Examines the relationship between parenting styles and academic achievement and adjustment of traditional college freshmen (N=101). Multiple regression models indicate that authoritative parenting style was positively related to student's academic adjustment. Self-esteem was significantly predictive of social, personal-emotional, goal…

  4. Gilson as Christian Humanist

    Directory of Open Access Journals (Sweden)

    Peter A. Redpath

    2012-12-01

    Full Text Available The author suggests that the intellectual life of Étienne Gilson constituted a new humanism, that Gilson’s scholarly work was part of a new renaissance, that a new humanism that Gilson thought is demanded by the precarious civilizational crisis of the modern West after World Wars I and II. He also argues that, more than anything else, Gilson was a renaissance humanist scholar who consciously worked in the tradition of renaissance humanists before him, but did so to expand our understanding of the notion of “renaissance” scholarship and to create his own brand of Christian humanism to deal with problems distinctive to his age. The author shows the specificity of the Christian humanism that Gilson developed as part of his distinctive style of doing historical research and of philosophizing.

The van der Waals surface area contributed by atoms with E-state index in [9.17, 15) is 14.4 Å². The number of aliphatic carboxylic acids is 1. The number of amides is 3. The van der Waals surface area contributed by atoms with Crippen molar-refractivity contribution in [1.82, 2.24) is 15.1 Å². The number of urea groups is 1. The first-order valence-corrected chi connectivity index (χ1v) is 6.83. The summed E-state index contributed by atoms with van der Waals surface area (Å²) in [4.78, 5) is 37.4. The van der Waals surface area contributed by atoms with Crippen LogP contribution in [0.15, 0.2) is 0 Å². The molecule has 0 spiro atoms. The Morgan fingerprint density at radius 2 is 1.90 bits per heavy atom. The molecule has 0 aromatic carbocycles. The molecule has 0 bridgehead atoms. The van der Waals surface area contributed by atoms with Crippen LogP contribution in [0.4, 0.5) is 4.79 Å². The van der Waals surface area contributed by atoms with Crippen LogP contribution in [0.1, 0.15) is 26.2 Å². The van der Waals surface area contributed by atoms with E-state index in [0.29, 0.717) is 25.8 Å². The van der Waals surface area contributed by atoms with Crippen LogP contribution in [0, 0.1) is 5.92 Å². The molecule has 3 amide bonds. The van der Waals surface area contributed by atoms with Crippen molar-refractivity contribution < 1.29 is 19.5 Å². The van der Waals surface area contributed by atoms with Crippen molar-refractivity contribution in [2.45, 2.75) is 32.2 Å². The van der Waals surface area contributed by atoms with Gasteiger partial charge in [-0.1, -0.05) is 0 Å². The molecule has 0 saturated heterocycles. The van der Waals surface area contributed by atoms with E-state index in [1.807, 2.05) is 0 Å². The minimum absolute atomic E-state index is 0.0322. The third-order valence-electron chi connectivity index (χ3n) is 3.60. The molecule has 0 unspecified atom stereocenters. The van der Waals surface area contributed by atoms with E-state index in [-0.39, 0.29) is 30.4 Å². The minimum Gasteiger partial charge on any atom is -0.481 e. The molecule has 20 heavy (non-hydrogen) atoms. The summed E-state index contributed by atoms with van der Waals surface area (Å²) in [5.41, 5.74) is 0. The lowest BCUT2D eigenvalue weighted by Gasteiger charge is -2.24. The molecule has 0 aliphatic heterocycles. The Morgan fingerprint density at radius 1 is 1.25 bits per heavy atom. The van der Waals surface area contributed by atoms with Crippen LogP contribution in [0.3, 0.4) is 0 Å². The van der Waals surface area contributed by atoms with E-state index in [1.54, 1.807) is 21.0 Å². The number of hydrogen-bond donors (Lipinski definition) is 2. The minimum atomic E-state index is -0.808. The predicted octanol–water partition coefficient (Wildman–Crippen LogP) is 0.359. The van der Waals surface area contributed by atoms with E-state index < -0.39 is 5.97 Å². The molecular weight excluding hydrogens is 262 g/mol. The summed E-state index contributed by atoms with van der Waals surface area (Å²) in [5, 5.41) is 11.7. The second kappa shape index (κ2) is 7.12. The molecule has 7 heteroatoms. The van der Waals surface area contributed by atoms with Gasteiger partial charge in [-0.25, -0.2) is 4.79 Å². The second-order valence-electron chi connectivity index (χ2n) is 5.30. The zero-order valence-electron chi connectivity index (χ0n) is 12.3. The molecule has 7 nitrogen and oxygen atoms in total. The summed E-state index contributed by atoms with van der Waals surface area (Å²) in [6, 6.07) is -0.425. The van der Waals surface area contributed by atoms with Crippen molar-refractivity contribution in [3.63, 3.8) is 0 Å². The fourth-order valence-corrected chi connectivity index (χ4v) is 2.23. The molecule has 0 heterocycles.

5. The trajectories of Christianity and African ritual practices: the public ...

    African Journals Online (AJOL)

    In South Africa, there are mainly two Christian traditions on Christianity and African ritual practices. One being from missionaries and now mainly trailed by most white Mainline Churches and Pentecostal Churches. The other is by African Independent Churches (AIC). The first group oppose and condemn Christian ...

  6. Christianity in Africa: a historical appraisal

    Directory of Open Access Journals (Sweden)

    Samson A Fatokun

    2005-10-01